Marketers have depended on demographic targeting for years as a route into the consumer mindset. But demographics don’t help us understand what we really need to know, about what really drives engagement. As a basis for segmentation, demographics don’t predict the needs and values of consumers within a particular product or service category very well and are poor predictors of behavior.
Many times, marketers find themselves relying on a “best guess” scenario where we make broad generalizations about who we want to reach. Campaigns based on stereotypical conclusions such as, “only young men are interested in searching for video games”, and are targeted accordingly.
Demographics can get you in the vicinity, but we’ve learned that a consumer’s intent to engage can’t be correlated to a specific age group, geographic location or life stage. For example, Google reported that marketers who try to reach their audience targeting demographics risk missing more than 70% of potential mobile shoppers*. What does this mean? Well, Google also reported that more women search for video games on mobile than you’d think. Only 31% of mobile searchers for video games are men ages 18 to 34*. Target only men, and you will miss a large audience ready to engage.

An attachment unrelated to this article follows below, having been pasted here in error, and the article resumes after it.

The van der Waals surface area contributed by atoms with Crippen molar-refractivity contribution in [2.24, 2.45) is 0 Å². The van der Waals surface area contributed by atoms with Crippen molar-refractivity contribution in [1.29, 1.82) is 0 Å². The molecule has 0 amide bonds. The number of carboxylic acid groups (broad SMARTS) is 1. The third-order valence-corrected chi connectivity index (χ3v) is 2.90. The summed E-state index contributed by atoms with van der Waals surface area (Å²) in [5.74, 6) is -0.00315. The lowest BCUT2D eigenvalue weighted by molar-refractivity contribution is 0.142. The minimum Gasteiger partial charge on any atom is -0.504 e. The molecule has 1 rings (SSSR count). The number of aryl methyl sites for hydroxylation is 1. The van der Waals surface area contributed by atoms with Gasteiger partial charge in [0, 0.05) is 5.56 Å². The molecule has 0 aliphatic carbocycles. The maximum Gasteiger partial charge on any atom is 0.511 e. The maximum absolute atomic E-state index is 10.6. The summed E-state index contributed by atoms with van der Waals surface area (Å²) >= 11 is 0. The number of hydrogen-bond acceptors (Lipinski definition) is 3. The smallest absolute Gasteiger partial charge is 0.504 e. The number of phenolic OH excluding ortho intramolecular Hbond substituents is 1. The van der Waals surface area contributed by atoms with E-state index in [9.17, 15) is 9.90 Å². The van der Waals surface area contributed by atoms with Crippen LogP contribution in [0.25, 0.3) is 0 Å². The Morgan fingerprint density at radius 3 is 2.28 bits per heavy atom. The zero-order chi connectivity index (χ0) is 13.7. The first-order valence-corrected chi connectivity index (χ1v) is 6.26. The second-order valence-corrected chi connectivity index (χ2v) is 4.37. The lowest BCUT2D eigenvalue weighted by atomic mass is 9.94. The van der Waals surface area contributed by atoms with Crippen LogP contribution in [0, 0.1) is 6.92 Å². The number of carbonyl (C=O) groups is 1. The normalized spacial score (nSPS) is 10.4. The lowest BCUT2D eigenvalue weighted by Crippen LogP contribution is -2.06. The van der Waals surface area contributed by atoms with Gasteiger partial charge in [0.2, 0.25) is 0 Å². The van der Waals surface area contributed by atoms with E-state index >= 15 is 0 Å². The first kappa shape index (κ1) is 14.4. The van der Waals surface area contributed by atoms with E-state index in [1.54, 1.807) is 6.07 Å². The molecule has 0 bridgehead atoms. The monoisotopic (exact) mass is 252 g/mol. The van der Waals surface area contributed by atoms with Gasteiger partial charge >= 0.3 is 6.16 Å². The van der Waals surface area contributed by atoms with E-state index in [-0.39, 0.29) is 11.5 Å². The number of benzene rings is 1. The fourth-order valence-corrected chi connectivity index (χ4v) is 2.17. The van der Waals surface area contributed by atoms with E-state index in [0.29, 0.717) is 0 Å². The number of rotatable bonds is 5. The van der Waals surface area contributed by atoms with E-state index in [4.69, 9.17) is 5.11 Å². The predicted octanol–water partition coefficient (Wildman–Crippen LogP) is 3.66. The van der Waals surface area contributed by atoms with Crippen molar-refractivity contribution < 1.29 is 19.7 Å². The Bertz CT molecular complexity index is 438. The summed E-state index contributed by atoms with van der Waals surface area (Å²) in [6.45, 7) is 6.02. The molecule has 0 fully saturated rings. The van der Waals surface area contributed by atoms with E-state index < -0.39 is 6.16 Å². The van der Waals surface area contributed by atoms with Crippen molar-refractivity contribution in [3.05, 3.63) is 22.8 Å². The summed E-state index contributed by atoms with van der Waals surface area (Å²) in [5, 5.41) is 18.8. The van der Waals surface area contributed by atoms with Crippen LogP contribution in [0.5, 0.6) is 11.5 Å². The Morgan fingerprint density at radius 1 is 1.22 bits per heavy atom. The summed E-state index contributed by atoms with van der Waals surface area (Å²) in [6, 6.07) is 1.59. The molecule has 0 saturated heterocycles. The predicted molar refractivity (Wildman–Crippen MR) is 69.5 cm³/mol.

Marketers need to target consumer intent, not age groups or life stages. Digital audiences search for and gather around topics. Target topics, and you’ll reach everyone interested in that topic and the products and services relevant to that topic, whatever their age or background. What’s more, the consumers who ‘click’ to view topic-focused content create a tangible, measurable “signal” that they have expressed interest in that topic.
Expanding your targeting beyond the all-mighty demographic leads to creative and effective ways of structuring a marketing campaign. Starting with a relevant topic set at the beginning of a campaign will give clear, precise guidance to a campaign’s messaging. And, unlike keywords are an inexhaustible supply that will evolve with your campaign. The foundation of a great strategy doesn’t start with stereotypes or generalizations —it starts with a foundation of topics that relate to your brand or products, real facts, and data.